What is UI Design, and Why Does It Matter?

by Alexandra Atzl

I’ve always thought of User Interface (UI) Design as some sort of nebulous, abstract idea, encompassing visual design, information architecture, user experience, and above all, clear organization and navigation. In reality, it IS all of these things, to a degree. But most importantly, it involves thinking about your end user, and what you want them to accomplish on your site.

WhatCanI.Do, Singlebrook’s mobile fundraising platform (currently in free public beta), can provide a good example of how thinking in terms of UI Design can make an application or site more usable. This mobile web app allows people to donate to non-profit organizations in a quick, easy manner, right from their mobile device. There is a non-profit side to the application as well, where organizations can create WCID sites, publish them, and review their collected donations and donor information. This administrative side of WhatCanI.Do is currently undergoing several important user interface changes, which illustrate the larger significance of user interface design.

The Importance of Clear Page Titles

When a non-profit wishes to edit one of their WCID sites, they can click on an Edit Content link for that particular site, listed in the Non-Profit Dashboard. The page that loads, however, was originally titled Site Settings. What the user actually does on this page is alter their site title, description, main website url, and donation amounts—basically, the user is editing the site content. Hence, we updated the language to Edit Content, a clearer title that better conveys to the user what they can accomplish on that page. Site Settings could imply account settings, such as changing passwords or backend information about the site—and in this case, that would be an incorrect title for this page. You always want your page titles to accurately reflect the page contents—otherwise, you'll confuse users and make it extremely difficult for them to navigate your site.

Getting Users to Take the Action You Want

With any website, there is a clear purpose behind it, and a clear reason for its existence—you want users to buy your product, view your portfolio, share their thoughts with your community, etc. In the case of the non-profit side of WhatCanI.Do, our goal is to get those organizations to publish their sites. A non-profit user can create a site without publishing it, but it will not go live and be accessible to potential donors unless it is published. How could we better direct users towards this goal?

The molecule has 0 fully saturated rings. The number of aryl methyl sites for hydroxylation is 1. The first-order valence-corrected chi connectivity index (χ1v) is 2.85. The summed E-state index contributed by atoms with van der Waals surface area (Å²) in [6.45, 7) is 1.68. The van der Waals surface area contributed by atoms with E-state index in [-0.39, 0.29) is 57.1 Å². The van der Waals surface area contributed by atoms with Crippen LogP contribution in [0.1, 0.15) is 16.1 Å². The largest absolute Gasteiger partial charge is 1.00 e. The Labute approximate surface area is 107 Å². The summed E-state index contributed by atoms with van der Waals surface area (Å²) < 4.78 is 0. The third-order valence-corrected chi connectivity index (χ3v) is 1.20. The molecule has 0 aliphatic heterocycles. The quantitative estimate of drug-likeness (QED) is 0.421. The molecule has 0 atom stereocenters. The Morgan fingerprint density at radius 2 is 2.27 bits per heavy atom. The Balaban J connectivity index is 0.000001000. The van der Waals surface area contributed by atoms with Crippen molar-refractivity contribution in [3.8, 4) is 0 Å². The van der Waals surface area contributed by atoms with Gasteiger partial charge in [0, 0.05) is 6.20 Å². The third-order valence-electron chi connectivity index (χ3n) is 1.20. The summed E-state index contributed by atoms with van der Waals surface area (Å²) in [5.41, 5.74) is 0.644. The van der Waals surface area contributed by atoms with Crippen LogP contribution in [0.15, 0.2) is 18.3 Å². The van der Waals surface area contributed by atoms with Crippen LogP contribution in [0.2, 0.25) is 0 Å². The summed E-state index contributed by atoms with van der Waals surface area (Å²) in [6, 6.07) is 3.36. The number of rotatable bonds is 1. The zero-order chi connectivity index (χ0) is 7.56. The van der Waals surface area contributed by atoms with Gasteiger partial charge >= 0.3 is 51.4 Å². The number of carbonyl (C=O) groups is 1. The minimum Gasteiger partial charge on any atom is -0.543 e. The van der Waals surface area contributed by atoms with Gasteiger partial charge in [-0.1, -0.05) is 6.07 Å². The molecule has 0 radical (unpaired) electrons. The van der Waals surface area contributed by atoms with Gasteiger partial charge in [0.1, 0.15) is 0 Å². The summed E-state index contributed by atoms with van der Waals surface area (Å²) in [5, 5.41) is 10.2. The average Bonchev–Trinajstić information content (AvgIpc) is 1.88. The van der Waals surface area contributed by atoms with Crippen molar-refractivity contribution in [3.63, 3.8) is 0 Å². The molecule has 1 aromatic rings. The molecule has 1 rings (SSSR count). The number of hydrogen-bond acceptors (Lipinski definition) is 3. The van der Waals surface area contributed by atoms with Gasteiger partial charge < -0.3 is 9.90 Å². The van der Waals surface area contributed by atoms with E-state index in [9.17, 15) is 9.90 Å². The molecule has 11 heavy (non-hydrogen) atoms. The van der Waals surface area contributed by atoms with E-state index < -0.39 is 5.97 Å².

Wcid Original NextstepsWcid Updated Nextsteps

Our first step was to update the Next Steps page, which the user is sent to when they first create a WCID site. This page is meant to urge the user to publish, and alternately provide links for editing or previewing a site. The initial layout of this page did not highlight publishing at all, and as a result, it wasn’t clear to the user what their next step should be.

To remedy this, we updated the design of the page to include a large, eye-catching red button (which fit in with our existing visual design) urging a non-profit to publish. Call to action text explains to non-profit users that they must publish to start collecting donations. The alternate edit and preview links are included beneath, but in a lighter text color and smaller font. It is abundantly clear to the user what the obvious next step is.

As a further edit, we are taking steps to better highlight a Publish link for each WCID site listed in the Non-Profit Dashboard. Published sites will be listed first, to highlight any recent donation activity, and will appear in a red color with edit, preview, and donations links. The unpublished sites will be grayed out slightly, with less prominent links, but they will each also include the large, red Publish button—a clear call to action, again urging non-profit users to publish their sites.

Wcid Original Dashboard
Wcid Updated Dashboard

And of course, if all else fails, a message urging non-profits to publish their sites will appear at the top of the dashboard, if they currently have no published sites.

Rethinking User Flows

One thing I always find extremely helpful when thinking about UI design is how a user will flow between the pages of an application or site. In the case of WhatCanI.Do, the administrative (non-profit) side had an existing user flow that people were able to use—but there were aspects that needed to be improved upon.

For example, when first creating a site, non-profits were sent to the Next Steps page, where they had the option to publish or edit their site, or grab embed code to allow them to automatically redirect mobile users from their main website to their WCID site. However, if the site isn’t published yet, the embed code won’t work, right? It would send users to a page that doesn’t yet exist. So we eliminated this link, and instead placed it on the dashboard, ONLY for sites that are already published.

There was also the matter of where a non-profit user is sent upon login. Initially, WCID users were sent to the Next Steps page of their most recent site. But what if they wanted to edit one of their other sites? Or what if that particular site was already published? It didn’t make sense to send users to a page that would urge them to do something they had already done. Instead, our new user flow will send non-profits directly to their Dashboard upon logging in, where they can easily choose which site they need to work with.

As we roll out these UI changes for WhatCanI.Do, we hope to provide non-profits with an easier, more intuitive mobile fundraising experience.

Tags: tech UI Design